The 7 Best Board Games for Destroying Your Friendship
A board game night is a great way for friends who have been banned from clubs and strip bars to hang out, but there are only so many times you can screw over your buddies in Settlers of Catan before you get a meeple shoved ... um ... let's just say before they get mad. But how do you pick a new board game from the tons of expensive ones out there?
I have no freaking idea. But I can tell you what games to avoid. I convinced some friends to play some of the worst board games I could find to determine if they were really as bad as they appeared, and while I don't want to spoil anything, I don't have friends anymore.
Hotflash! The Menopause Game
Is there anything we could learn about menopause from a board game that bad sitcoms and hack stand-up comedians haven't already taught us? After I managed to convince everyone that this was a real product and not a fake box I creepily made in my garage, we found out!
Hotflash! is what happens when Snakes and Ladders gets vomited on by a health textbook. The goal is to reach Hormone-Free Haven while avoiding PMS Purgatory, Raging Hormones, and the Fallopian Tubes, and I think writing that sentence made me ovulate. I haven't seen this many stereotypes about women in one place since I visited a men's rights website.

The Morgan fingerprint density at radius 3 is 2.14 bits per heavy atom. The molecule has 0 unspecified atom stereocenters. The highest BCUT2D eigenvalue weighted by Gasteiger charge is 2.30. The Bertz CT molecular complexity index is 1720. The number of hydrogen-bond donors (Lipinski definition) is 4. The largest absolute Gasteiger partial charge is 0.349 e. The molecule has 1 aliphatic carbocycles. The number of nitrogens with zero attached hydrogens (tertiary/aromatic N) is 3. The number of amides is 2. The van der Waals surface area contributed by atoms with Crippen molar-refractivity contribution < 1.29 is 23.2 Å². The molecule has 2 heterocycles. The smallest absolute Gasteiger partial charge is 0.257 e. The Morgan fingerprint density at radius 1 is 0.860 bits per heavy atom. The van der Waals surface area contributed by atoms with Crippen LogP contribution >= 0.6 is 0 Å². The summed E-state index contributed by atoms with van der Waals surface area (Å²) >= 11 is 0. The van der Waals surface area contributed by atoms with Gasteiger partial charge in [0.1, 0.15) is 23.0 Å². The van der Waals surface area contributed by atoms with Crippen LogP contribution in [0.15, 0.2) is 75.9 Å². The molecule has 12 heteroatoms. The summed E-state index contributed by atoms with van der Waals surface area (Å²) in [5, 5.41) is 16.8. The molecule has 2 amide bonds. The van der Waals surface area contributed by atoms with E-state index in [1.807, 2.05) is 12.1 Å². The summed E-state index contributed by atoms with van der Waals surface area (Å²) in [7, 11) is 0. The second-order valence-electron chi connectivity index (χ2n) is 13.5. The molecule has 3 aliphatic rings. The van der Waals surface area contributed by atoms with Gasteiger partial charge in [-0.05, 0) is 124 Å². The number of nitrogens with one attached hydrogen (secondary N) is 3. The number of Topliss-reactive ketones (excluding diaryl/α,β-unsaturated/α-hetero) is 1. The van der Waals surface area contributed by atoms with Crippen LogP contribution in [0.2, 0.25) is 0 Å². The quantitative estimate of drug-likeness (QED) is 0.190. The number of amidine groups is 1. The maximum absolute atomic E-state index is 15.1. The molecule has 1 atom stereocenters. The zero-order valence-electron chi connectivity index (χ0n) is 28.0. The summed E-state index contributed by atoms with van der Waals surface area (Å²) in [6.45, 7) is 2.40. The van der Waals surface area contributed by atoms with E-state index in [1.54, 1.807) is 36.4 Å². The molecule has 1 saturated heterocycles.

"Blah blah SJW blah blah used to be funny blah blah." There, I took care of your terrible comment for you.
If you like rolling dice while revealing personal secrets, you're either a gambling alcoholic or the designer of this game. Landing on a "Hotflash!" circle forces you to answer an inane question or perform some sort of ridiculous challenge, which is how we were offering our beliefs on whether or not aliens exist one moment and giving each other back massages the next. Imagine your mother performing one of the following, and decide if you could still look her in the eye afterwards:
Clockwise from top left: yes, no, hell no, hell no.
The "Raging Hormones" circles move your piece forward or bump it back with cards that offer fun facts about menopause, empowering or embarrassing scenarios for middle-aged women, and completely arbitrary statements. I'm not certain why learning that an egg remains fertilizable for 48 hours is considered a setback while "a baby boomer reaches age 50 every eight seconds" puts you ahead, but I'm going to go out on a limb and guess that not a whole lot of thought was put into some of these: